The pandemic has decimated the wide-body fleets as long-haul travel has nearly stopped entirely. The most expensive aircraft an airline can deploy has become an economic burden unless it is converted into an PPE carrier. That was the good news. As the pandemic slows across several regions, PPE demand may have peaked. We see this is dropping freight prices. That means the need for converted wide-bodies may have also peaked. More are likely to head to the desert. Even as some airlines are bringing back narrow-bodies for an expected traffic surge. While some airlines are eager to “get back to work”, will travelers embrace low fares?
News moves fast these days. And the news for air travel isn’t good. The WHO is says the “worst is yet to come“. Despite everything airlines are doing to ensure the flight is as safe as possible, there are many “kinks in the Coke bottle” to give travelers pause. The lines at airport check-in (even with touch less machines), the lines at baggage claim being two. Since all it takes is a short exposure to catch something you definitely don’t want, is the public, desperate to emerge from any form of isolation, ready to fly?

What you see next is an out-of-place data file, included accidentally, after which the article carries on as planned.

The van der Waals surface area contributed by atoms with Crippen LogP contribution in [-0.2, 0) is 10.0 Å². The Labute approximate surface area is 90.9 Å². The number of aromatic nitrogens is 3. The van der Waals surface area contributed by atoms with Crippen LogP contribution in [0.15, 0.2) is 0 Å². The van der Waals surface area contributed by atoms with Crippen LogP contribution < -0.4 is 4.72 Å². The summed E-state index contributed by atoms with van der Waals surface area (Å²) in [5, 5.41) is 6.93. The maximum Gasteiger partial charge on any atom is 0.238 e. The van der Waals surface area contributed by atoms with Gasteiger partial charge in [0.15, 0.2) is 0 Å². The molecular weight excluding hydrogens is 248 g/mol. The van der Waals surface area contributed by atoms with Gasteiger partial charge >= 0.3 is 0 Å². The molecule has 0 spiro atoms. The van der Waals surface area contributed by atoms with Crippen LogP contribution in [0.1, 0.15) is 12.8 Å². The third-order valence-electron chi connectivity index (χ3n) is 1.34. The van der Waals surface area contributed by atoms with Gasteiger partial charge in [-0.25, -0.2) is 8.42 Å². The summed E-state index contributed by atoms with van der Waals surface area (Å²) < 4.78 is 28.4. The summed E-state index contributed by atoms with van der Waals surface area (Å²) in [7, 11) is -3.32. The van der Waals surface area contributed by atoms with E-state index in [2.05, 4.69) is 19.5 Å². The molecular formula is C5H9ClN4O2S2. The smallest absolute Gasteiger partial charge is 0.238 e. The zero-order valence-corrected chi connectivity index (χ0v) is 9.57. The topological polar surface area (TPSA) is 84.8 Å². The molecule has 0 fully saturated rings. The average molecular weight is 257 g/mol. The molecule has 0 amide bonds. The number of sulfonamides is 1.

As you ponder that question, here’s how bad things are among the airlines that operate wide bodies. It is easy to understand their desperation to get aircraft flying again and try to earn some revenue to offset the costs of these aircraft. Even if it feels like there is, perhaps, a new dawn to summer travel, the economic damage to the airline industry is tremendous.
Even with massive state support, many will not emerge from the pandemic. Their costs probably cannot be covered because traffic won’t return fast enough. Long haul markets are going to be last to open. How long can some airlines bleed? The aircraft shown in our model below in red are parked and most still require payments. Those in green also require payments.
Select an airline to see how their fleet looked at the end of 1Q20.